This house, the last of a series of grand houses built by paper mill magnates to overlook the Connecticut River, is a sophisticated example of Colonial Revival in Vermont. It was the home of William Hall, a Massachusetts-bred and educated chemical engineer and entrepreneur who came to Bellows Falls to superintend his uncle's Fall Mountain Paper Company, the first wood-pulp paper mill in Vermont. The large clapboarded house occupies a relatively small lot with an L-shaped, hipped-roof mass wrapped with a first-floor veranda to emphasize its eastern and southern exposures. The Westminster Street facade is symmetrical, with twin two-story bow windows, tall twin chimneys, and decorative twin dormers. The scrolled dormers, Tuscan veranda columns, modillioned cornices, and pilastered door frame announce the colonial vocabulary. The house's formal dignity is in strong contrast to the Queen Anne exuberance that characterizes the neighborhood to the west. This may have inspired the Ladies' Home Journal, campaigning against Queen Anne architectural excesses, to publish the Hall house in March 1899 as “One of the Prettiest Country Houses in America.” The interiors are sumptuous in their spatial sequences and woodwork motifs. The wainscoted great hall, articulated with elliptical arches, terminates in a leaded bow window inset with a Palladian motif. It is marked on its cross axis with a tiled fireplace opposite a grand column-screened staircase and rises vertically as a skylit atrium through two stories of balustraded oval cutouts. Hall invented casein paint in the 1890s and then followed his expanding business interests to New York City in 1902. His house was subsequently sold to two papermaking families. After a period of decline, it has undergone a comprehensive rehabilitation.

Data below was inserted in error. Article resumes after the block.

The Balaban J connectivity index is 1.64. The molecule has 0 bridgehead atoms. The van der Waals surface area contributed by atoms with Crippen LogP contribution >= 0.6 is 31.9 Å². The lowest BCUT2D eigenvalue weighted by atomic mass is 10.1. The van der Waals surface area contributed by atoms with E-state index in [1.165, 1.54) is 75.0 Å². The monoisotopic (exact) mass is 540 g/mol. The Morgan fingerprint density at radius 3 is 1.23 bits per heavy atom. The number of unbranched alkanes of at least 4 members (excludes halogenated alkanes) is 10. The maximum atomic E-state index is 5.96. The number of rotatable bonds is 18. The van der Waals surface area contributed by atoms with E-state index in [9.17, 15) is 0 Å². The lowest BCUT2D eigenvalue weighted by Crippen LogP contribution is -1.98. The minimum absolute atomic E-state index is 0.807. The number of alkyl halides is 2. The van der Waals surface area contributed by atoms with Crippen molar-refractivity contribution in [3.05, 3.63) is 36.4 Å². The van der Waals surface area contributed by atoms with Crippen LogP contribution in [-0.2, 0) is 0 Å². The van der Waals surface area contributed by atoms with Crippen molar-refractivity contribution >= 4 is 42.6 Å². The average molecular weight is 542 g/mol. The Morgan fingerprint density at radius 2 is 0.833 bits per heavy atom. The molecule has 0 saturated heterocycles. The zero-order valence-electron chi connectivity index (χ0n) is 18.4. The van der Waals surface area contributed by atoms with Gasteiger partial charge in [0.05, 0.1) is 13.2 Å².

You are here
William A. Hall House
If SAH Archipedia has been useful to you, please consider supporting it.
SAH Archipedia tells the story of the United States through its buildings, landscapes, and cities. This freely available resource empowers the public with authoritative knowledge that deepens their understanding and appreciation of the built environment. But the Society of Architectural Historians, which created SAH Archipedia with University of Virginia Press, needs your support to maintain the high-caliber research, writing, photography, cartography, editing, design, and programming that make SAH Archipedia a trusted online resource available to all who value the history of place, heritage tourism, and learning.